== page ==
Linux wins Nigerian school desktops back from Microsoft

It looks like the open letter to Steve Ballmer from Mandriva may have had an impact. From the article:

Mandriva had closed a deal in mid-August to provide a customised Linux operating system and support for 17,000 Intel Classmate PCs intended for Nigerian schools, but found out last week that the company deploying the computers for the government, Technology Support Center (TSC), planned to wipe the computers’ disks and install Windows XP instead.

Now, however, a government agency funding 11,000 of the PCs has overruled the supplier. Nigeria’s Universal Service Provision Fund (USPF) wants to keep Mandriva Linux on the Classmate PCs, said an official who identified himself as the programme manager for USPF’s Classmate PCs project.

“We are sticking with that platform,” said the official, who would not give his name.

Mba-Uzoukwu wrote that Microsoft is still negotiating an agreement that would give TSC US$400,000 (£190,323) for marketing activities around the Classmate PCs when those computers are converted to Windows.

“Microsoft is able to offer a comprehensive education solution – including software, training and support – on the 17,000 Classmate PCs for 200 schools across Nigeria,” the statement said.

After public statements from Mandriva officials implied the marketing deal is legally questionable, Microsoft said last week that it complies with international law and the law of the countries in which it operates.

It’s not clear how much TSC would pay for each Windows XP licence. Efforts to reach senior managers at TSC, which is a subsidiary of Alteq.ict, an IT consulting business in Nigeria, were unsuccessful.

However, details on Mandriva’s deal with TSC have emerged. Mandriva is providing a customised OS for Nigeria for under $10 (£4.7) per licence, including support, according to its local partner.

It’s clear that Microsoft is willing to go to pretty great lengths to ensure that it’s able to put some stakes down in the growing third world economies. I’m not a lawyer, so don’t have any insight into the legality of this $400,000 “marketing” deal, but it seems that for now the machines are going to be delivered with Mandriva and stay with Mandriva. I have a feeling we haven’t heard the end of this story though.

–jeremy

An open letter to Steve Ballmer from Mandriva

The CEO of Mandriva just posted an open letter to Steve Ballmer:

I’m sure we’re way too small for you to know me. You know, we’re one of these tiny Linux company working hard for our place on the market. We produce a Linux Distro, Mandriva Linux. The last edition, Mandriva 2008 was seen as a pretty good version and we’re proud of it. You should give it a spin, I’m sure you’d like it. We also happen to be one of the Linux companies that did not sign an agreement with your company (nobody’s perfect).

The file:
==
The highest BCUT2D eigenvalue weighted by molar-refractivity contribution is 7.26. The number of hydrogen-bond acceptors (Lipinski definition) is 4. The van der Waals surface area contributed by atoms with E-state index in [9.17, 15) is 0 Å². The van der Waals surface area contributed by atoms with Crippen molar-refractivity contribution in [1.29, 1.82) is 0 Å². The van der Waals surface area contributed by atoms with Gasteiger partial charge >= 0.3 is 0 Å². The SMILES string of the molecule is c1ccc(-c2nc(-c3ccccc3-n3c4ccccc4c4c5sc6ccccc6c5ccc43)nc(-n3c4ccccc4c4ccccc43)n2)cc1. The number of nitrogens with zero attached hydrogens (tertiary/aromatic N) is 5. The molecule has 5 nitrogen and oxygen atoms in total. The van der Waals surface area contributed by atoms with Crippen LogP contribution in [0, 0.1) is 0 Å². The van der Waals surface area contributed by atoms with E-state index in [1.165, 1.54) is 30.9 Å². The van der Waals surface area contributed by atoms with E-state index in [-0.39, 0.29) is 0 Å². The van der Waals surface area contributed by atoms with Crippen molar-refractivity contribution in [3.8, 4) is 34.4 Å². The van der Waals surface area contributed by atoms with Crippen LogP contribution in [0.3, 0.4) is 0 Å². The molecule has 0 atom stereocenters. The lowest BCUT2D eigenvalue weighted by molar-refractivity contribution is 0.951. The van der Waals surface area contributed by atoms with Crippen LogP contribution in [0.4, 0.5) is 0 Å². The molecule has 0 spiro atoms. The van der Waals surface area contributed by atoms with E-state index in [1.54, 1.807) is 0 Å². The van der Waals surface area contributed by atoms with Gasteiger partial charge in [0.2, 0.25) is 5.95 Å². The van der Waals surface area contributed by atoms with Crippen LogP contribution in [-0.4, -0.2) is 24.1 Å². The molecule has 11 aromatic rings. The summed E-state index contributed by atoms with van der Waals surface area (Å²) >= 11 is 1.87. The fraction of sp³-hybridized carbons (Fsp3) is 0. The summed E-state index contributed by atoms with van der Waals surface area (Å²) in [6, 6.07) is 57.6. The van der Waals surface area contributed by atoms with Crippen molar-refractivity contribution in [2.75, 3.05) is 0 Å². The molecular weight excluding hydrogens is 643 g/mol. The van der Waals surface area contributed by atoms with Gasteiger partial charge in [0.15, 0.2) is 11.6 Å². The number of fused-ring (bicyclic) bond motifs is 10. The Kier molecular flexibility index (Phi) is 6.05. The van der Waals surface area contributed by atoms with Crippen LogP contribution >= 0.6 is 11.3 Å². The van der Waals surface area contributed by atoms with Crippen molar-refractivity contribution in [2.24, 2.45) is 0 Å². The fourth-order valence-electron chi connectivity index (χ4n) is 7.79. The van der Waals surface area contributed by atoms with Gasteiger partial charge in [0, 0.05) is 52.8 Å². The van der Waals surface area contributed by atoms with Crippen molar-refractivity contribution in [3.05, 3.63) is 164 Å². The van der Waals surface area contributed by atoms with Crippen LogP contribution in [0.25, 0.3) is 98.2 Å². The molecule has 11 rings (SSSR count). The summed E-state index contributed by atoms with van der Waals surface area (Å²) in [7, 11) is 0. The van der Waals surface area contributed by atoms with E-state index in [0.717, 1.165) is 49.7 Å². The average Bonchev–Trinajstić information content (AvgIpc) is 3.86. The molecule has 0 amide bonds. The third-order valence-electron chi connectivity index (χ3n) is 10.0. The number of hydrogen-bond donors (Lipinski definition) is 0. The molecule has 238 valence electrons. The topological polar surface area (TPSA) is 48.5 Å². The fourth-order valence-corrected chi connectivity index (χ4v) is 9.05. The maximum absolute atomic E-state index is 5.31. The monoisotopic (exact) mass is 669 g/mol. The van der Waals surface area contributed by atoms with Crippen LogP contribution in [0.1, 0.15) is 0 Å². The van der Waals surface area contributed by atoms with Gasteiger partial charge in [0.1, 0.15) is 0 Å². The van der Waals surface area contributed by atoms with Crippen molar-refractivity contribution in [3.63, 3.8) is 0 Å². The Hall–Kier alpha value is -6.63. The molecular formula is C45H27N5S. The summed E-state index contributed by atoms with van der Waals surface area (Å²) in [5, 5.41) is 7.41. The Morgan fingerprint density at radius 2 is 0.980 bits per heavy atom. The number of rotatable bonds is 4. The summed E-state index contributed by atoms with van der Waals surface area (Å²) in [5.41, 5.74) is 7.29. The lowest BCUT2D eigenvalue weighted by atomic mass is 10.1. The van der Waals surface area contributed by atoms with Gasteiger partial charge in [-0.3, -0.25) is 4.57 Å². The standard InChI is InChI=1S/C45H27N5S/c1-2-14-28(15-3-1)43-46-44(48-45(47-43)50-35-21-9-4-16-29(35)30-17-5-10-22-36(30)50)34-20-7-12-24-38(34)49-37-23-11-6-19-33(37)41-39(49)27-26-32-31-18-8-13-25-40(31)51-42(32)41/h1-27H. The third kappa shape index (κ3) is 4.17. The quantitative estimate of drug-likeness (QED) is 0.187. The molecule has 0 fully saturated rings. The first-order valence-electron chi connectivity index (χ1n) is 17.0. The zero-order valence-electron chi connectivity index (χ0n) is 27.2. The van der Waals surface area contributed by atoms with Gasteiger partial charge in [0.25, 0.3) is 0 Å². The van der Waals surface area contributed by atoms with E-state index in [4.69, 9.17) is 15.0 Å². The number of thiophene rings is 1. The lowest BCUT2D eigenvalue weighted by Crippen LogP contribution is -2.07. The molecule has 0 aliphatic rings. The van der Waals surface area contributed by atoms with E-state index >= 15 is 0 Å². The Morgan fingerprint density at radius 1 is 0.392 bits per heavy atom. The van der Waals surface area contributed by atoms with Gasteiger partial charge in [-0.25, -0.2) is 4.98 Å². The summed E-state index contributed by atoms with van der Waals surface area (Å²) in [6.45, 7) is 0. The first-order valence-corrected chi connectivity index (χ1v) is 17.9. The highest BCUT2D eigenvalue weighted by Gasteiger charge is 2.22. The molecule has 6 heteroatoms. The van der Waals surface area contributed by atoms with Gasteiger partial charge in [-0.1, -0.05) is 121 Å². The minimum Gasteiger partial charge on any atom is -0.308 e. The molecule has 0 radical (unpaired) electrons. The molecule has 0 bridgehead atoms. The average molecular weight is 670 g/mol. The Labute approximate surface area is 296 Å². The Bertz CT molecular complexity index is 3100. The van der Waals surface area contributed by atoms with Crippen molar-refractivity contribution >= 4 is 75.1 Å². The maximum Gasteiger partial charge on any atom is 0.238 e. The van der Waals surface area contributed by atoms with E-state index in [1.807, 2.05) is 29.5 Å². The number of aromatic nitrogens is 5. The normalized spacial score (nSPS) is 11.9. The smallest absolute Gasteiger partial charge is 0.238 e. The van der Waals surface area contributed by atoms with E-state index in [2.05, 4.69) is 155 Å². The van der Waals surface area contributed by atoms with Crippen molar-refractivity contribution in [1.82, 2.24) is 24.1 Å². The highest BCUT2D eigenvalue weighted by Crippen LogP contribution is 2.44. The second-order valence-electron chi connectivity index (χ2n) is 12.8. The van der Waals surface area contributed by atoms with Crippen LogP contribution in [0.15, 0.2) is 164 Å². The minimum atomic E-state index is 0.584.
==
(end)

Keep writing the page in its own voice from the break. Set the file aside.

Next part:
We recently closed a deal with the Nigerian Government. Maybe you heard about it, Steve. They were looking for an affordable hardware+software solution for their schools. The initial batch was 17,000 machines. We had a good answer to their need: the Classmate PC from Intel, with a customized Mandriva Linux solution. We presented the solution to the local government, they liked the machine, they liked our system, they liked what we offered them, the fact that it was open, that we could customize it for their country and so on.

Then your people entered the game and the deal got more competitive. I would not say it got dirty, but someone could have said that. They fought and fought the deal, but still the customer was happy to get CMPC and Mandriva.

So we closed the deal, we got the order, we qualified the software, we got the machine shipped. In other word, we did our job. I understand the machine are being delivered right now.

And then, today, we hear from the customer a totally different story: “we shall pay for the Mandriva Software as agreed, but we shall replace it by Windows afterward.”

How is it, you wonder, that a country like Nigeria has the money to not only buy the Mandriva+Classmate solution but also then throw Mandriva away and pay for all those Windows licenses? The answer, I’m sure, is that they don’t. Microsoft is probably marking the license cost to near $0 and may even be tossing in some kicker money (speculation on my part). The thing is, Microsoft has the money to do these kinds of things… and will for some time. Is that really fair competition though? I’d say no, but I’d say it’s also an admission that they can’t win with their old way of doing things. That has to be scary realization for a company that is so used to winning. Kudos to Mandriva for keeping up the fight and for winning deals like this one. I’d guess we won’t be seeing them sign one of the patent covenant deals any time soon.

–jeremy

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